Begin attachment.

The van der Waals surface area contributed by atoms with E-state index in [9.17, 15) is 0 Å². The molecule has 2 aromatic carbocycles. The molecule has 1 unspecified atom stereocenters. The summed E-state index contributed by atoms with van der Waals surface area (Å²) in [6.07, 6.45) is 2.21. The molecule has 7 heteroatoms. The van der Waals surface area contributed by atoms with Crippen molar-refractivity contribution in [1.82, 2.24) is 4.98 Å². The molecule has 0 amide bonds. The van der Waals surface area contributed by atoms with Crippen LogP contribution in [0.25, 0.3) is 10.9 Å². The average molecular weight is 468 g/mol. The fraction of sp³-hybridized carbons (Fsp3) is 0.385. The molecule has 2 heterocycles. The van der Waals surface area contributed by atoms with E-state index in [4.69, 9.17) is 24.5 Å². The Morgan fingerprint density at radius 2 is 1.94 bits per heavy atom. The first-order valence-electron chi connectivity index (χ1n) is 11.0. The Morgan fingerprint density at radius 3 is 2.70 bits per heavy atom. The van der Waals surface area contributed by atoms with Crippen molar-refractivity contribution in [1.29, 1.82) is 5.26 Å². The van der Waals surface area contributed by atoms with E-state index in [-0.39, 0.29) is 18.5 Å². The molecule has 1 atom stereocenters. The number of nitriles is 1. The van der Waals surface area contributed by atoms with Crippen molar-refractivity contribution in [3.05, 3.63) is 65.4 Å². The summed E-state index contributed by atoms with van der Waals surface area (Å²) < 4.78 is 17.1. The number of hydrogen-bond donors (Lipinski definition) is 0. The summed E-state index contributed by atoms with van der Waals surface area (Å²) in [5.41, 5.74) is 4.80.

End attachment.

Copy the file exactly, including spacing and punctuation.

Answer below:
The van der Waals surface area contributed by atoms with E-state index in [9.17, 15) is 0 Å². The molecule has 2 aromatic carbocycles. The molecule has 1 unspecified atom stereocenters. The summed E-state index contributed by atoms with van der Waals surface area (Å²) in [6.07, 6.45) is 2.21. The molecule has 7 heteroatoms. The van der Waals surface area contributed by atoms with Crippen molar-refractivity contribution in [1.82, 2.24) is 4.98 Å². The molecule has 0 amide bonds. The van der Waals surface area contributed by atoms with Crippen LogP contribution in [0.25, 0.3) is 10.9 Å². The average molecular weight is 468 g/mol. The fraction of sp³-hybridized carbons (Fsp3) is 0.385. The molecule has 2 heterocycles. The van der Waals surface area contributed by atoms with E-state index in [4.69, 9.17) is 24.5 Å². The Morgan fingerprint density at radius 2 is 1.94 bits per heavy atom. The first-order valence-electron chi connectivity index (χ1n) is 11.0. The Morgan fingerprint density at radius 3 is 2.70 bits per heavy atom. The van der Waals surface area contributed by atoms with Crippen molar-refractivity contribution in [1.29, 1.82) is 5.26 Å². The van der Waals surface area contributed by atoms with E-state index in [-0.39, 0.29) is 18.5 Å². The molecule has 1 atom stereocenters. The number of nitriles is 1. The van der Waals surface area contributed by atoms with Crippen molar-refractivity contribution in [3.05, 3.63) is 65.4 Å². The summed E-state index contributed by atoms with van der Waals surface area (Å²) < 4.78 is 17.1. The number of hydrogen-bond donors (Lipinski definition) is 0. The summed E-state index contributed by atoms with van der Waals surface area (Å²) in [5.41, 5.74) is 4.80.